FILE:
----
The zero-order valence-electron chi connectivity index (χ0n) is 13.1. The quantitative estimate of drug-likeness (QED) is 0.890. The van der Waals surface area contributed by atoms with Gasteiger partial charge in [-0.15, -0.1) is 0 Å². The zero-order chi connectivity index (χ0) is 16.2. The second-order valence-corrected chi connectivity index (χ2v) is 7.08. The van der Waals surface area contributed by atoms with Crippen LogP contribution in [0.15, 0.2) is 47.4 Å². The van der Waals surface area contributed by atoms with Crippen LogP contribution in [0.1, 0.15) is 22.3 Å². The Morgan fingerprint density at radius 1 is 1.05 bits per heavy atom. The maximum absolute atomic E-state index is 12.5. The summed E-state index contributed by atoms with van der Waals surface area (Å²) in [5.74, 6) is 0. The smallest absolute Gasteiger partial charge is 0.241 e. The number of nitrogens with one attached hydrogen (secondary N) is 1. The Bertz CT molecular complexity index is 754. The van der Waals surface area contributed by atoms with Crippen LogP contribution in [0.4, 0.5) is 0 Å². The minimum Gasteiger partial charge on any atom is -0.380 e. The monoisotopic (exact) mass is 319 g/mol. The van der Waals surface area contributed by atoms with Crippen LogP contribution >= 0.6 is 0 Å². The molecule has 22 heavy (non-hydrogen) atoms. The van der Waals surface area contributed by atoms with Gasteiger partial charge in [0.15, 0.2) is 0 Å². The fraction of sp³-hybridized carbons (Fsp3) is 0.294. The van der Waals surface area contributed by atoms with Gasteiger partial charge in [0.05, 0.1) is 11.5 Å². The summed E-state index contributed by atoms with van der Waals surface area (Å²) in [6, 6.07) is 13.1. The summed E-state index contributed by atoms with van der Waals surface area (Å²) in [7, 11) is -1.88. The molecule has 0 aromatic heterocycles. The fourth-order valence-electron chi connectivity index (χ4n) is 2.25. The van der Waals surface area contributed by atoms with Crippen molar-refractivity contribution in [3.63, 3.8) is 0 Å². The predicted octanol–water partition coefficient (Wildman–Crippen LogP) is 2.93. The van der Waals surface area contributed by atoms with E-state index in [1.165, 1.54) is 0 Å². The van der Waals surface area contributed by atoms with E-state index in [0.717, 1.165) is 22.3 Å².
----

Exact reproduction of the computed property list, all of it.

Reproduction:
The zero-order valence-electron chi connectivity index (χ0n) is 13.1. The quantitative estimate of drug-likeness (QED) is 0.890. The van der Waals surface area contributed by atoms with Gasteiger partial charge in [-0.15, -0.1) is 0 Å². The zero-order chi connectivity index (χ0) is 16.2. The second-order valence-corrected chi connectivity index (χ2v) is 7.08. The van der Waals surface area contributed by atoms with Crippen LogP contribution in [0.15, 0.2) is 47.4 Å². The van der Waals surface area contributed by atoms with Crippen LogP contribution in [0.1, 0.15) is 22.3 Å². The Morgan fingerprint density at radius 1 is 1.05 bits per heavy atom. The maximum absolute atomic E-state index is 12.5. The summed E-state index contributed by atoms with van der Waals surface area (Å²) in [5.74, 6) is 0. The smallest absolute Gasteiger partial charge is 0.241 e. The number of nitrogens with one attached hydrogen (secondary N) is 1. The Bertz CT molecular complexity index is 754. The van der Waals surface area contributed by atoms with Crippen LogP contribution in [0.4, 0.5) is 0 Å². The minimum Gasteiger partial charge on any atom is -0.380 e. The monoisotopic (exact) mass is 319 g/mol. The van der Waals surface area contributed by atoms with Crippen LogP contribution >= 0.6 is 0 Å². The molecule has 22 heavy (non-hydrogen) atoms. The van der Waals surface area contributed by atoms with Gasteiger partial charge in [0.15, 0.2) is 0 Å². The fraction of sp³-hybridized carbons (Fsp3) is 0.294. The van der Waals surface area contributed by atoms with Gasteiger partial charge in [0.05, 0.1) is 11.5 Å². The summed E-state index contributed by atoms with van der Waals surface area (Å²) in [6, 6.07) is 13.1. The summed E-state index contributed by atoms with van der Waals surface area (Å²) in [7, 11) is -1.88. The molecule has 0 aromatic heterocycles. The fourth-order valence-electron chi connectivity index (χ4n) is 2.25. The van der Waals surface area contributed by atoms with Crippen molar-refractivity contribution in [3.63, 3.8) is 0 Å². The predicted octanol–water partition coefficient (Wildman–Crippen LogP) is 2.93. The van der Waals surface area contributed by atoms with E-state index in [1.165, 1.54) is 0 Å². The van der Waals surface area contributed by atoms with E-state index in [0.717, 1.165) is 22.3 Å².